View Full Version : Rain jacket

12-27-2009, 15:46
REI's deal of the day is Outdoor product's Cascade rain jacket, $35 says it's breathable, 18 oz. wt. any comments on the quality of this?
I need a rain jacket should I get it?

Pacific Tortuga
12-27-2009, 15:59
One person's idea or breathing is another's emphysema. If you like it, the price looks good, go for it.
I used a Marmot Pre-Cip, worked great, did sweat like a pig at times and payed a C note for it.
You will get wet, at every price.

12-27-2009, 16:03
"Breathable" is a relative term. On a hot day (or a day where you make your own heat inside it) nothing "feels" breathable. Most coated garments delaminate wherever sweat touches the coating directly. Most laminated garments (usually more expensive - Gore-tex, Sympatex, eVent) don't delaminate, but sweat and body oils contaminate the membrane and cause it to leak. The remedy is proper washing and restoration of the Durable Water Repellant on the outside of the fabric (like Scotch-Guard), usually a ptfe (teflon) spray or wash in solution.
Have you Googled the item for test results? www.backpackgeartest (http://www.backpackgeartest) (dot com or dot org ??) might have some info.

12-27-2009, 16:04
www.backpackgeartest.org (http://www.backpackgeartest.org) is the address.

Johnny Thunder
12-27-2009, 16:09
You're going to get wet from sweat no matter what jacket you buy. Just be sure that you won't later be tempted to buy a similar-but-8-ounces-lighter version of the jacket in question. If you think that you might I'd suggest you hold out until you find another, lighter jacket on sale.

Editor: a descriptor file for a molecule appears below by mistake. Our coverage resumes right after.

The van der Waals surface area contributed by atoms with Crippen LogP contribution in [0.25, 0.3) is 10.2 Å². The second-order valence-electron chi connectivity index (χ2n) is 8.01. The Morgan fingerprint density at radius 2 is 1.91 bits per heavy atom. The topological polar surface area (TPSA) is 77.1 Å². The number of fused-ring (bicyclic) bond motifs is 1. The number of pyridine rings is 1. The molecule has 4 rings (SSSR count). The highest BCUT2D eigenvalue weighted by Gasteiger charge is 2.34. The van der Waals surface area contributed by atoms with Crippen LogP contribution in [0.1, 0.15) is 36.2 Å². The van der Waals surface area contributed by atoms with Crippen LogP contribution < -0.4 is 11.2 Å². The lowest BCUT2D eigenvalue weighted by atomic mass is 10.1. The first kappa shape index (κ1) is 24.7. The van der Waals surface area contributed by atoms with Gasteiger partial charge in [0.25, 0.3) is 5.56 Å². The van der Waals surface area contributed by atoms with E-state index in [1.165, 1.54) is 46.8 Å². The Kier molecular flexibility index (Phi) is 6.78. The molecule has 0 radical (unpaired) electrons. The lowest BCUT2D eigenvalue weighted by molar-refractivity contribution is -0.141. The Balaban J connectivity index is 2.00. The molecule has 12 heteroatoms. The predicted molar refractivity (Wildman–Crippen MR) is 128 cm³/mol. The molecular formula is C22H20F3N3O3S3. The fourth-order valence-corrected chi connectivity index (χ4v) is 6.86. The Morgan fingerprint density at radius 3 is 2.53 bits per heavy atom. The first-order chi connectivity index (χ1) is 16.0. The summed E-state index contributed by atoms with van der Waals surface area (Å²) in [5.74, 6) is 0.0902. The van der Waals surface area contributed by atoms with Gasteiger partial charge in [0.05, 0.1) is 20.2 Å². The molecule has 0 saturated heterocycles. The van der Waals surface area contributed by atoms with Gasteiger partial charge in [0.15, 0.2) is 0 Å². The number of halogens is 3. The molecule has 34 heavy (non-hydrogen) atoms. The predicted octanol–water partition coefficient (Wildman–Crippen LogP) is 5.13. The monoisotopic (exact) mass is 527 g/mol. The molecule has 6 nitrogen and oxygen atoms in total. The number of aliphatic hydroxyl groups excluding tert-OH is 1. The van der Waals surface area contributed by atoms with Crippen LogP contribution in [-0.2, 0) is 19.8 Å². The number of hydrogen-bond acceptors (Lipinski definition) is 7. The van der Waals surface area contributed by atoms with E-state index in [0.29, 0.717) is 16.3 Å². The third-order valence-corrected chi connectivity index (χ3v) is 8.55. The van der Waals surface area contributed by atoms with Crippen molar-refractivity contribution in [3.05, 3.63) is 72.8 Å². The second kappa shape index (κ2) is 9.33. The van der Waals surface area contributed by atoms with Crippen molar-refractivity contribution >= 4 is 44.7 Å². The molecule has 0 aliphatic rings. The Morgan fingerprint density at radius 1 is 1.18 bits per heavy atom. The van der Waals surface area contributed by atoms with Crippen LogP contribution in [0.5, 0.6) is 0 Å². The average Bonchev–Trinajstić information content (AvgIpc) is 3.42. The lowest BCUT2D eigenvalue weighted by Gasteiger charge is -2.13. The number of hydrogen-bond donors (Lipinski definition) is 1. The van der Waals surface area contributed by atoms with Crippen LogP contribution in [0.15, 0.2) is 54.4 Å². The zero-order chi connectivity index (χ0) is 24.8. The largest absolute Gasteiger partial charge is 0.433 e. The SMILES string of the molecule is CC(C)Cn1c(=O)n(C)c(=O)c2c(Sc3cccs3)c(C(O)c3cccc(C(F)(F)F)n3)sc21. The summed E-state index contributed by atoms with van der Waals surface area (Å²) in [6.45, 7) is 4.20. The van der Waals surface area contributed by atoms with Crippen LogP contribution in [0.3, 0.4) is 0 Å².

12-27-2009, 16:32
Fwiw, I use a poncho almost year-round. The exception is above treeline in winter (or weather below freezing). I've used polyurethane coated cheapo raingear, Gore-tex, polypropylene "Frogg Toggs" fabric (Backpacking Light's "Micropore") and now, eVent jackets for extreme conditions. None of them breathe very well. Most folks who swear that their stuff breathes do so because 1) They paid a lot for it, or 2) They subconciously vent the garment well and call it "breathable".
Subjectively, I'd have to say that the least breathable garments I've worn (polyurethane coated nylon) are probably 95% as "breathable" as the most breathable garment I've worn (REI Shuksan eVent parka) - It's that close.
I'm not afraid of being made a fool of because I fell for some marketing hype. I've done it again and again (and am out a lot of money because of it).
My suggestion: Get something (anything) that's hip length, has a full front zipper (with a storm flap - eventually the "waterproof" zipper on my new jacket won't be) and pit zips (which the Shuksan, unfortunately, lacks).
An aside -
Question - When your sweat is 100% humid and the air is 100% humid, what drives the moisture out?
Answer - nothing! (well, maybe moving air, but that's about all - so it's all about ventilation).
That's my opinion and I'm sticking to it.:)

12-27-2009, 23:59
Well, my opinion is that my eVent jacket and pants work better than anything else I've owned, at least in rain below 60 degrees. That said, they still get clammy, I do as much as possible to vent and wish the jacket had pit zips. I used a coated nylon poncho in the 70's and wouldn't go back to it. I now have an eVent Packa (no longer made) that provides the best of both, especially if I pair it with a pair of rain chaps. Of course, once you get above 80 degrees with 100% humidity, it really doesn't matter what you wear (but that's one reason among many that I prefer Spring/Fall backpacking).

12-28-2009, 01:06
If you need a pretty heavy-duty jacket, I'd say go for it. (As hinted at above, you might want a lighter jacket for a thru hike.) In my experience, it's not worth paying for brand name Goretex or similar. It all works pretty much the same for me. I hiked for years with a $35, 12 oz, no-name surplus breathable jacket, and it worked just as well as the $200+ jacket it replaced.